A missing U.K. diver was found and rescued after diving deep into an underwater cave just east of Nashville.
The diver was identified as Josh Bratchley, one of the professional divers who helped rescue the trapped Thai soccer players last summer.
Bratchley traveled to the U.S. with a team of other British divers to explore the cave he was rescued from, the Mill Pond Cave. The cave is located in Gainesboro, just northeast of Nashville.
The crew had been exploring the cave for a few days already, and at the time of his disappearance they were all exploring the cave. It wasn’t until afterwards that they found him unaccounted for and then went searching for him themselves.
Despite their efforts, the other divers were unsuccessful and then called 911. The call came in at approximately 1:17am on Wednesday, nearly ten hours after Bratchley went missing the previous day. Trained divers didn’t enter the water until 6pm, but they managed to find and rescue him about an hour later.
Surviving in the cave
Bratchley went missing for over 24 hours, more then enough time for him to get lost and possibly drown. So how did he end up surviving through? Jackson County EMA Public Information Officer Derek Woolbright weighs in on the question.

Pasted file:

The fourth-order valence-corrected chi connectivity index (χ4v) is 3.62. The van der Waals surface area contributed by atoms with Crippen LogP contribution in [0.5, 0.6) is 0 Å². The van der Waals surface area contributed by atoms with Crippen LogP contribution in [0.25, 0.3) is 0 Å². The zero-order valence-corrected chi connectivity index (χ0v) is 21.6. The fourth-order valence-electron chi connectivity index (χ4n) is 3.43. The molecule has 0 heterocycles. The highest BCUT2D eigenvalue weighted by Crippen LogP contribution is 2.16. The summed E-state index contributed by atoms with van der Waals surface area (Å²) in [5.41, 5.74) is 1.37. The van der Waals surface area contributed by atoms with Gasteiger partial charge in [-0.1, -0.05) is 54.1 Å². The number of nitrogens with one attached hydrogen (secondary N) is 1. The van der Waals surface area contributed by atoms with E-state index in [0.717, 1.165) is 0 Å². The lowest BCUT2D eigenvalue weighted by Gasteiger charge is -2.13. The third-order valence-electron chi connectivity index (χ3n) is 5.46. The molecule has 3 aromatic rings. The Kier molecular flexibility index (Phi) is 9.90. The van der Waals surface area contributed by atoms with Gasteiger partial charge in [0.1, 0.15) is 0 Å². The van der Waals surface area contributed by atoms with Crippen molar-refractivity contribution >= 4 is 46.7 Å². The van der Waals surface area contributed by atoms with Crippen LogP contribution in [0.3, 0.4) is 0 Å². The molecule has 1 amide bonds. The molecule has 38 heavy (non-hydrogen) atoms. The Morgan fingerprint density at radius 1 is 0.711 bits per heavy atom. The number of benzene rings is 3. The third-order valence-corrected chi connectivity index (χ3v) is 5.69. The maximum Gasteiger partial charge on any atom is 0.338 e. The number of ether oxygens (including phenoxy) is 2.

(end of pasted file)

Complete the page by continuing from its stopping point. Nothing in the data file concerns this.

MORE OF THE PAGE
“There had been previous mapping of the cave by Tennessee Tech University and there were some air pockets that had been identified, I believe, previously that the diver was aware of so it’s a very good possibility that he would seek that out once he found himself in distress.” he said.
With these air pockets and Bratchley’s knowledge of them, it would’ve been easy for him to survive down under. All he had to do was locate one of them and then he’d be able to breathe until rescue came to him.
Hamilton County Rescue Squad Lt. Brian Krebs said that there was something called an “airball” inside the cave. This “airball” is large enough for someone to climb completely inside and holds enough oxygen for someone to survive for more than 24 hours.
Bratchely was found at the “airball” at his time of rescue.
One diver who was part of the rescue commented on Bratchley’s state. Edd Sorenson, a diver called in from Florida, stated that he was completely awake and alert, not showing any negative signs at all.
“He said ‘Thank you, thank you. Who are you?'” Sorenson said. “We had a nice talk.”
“This was a really small, nasty cave.” said Sorenson. He’s lucky to have found Bratchley still alive. Sorenson says that most of these rescue missions have turned into recovery missions, especially after being lost for 24 hours.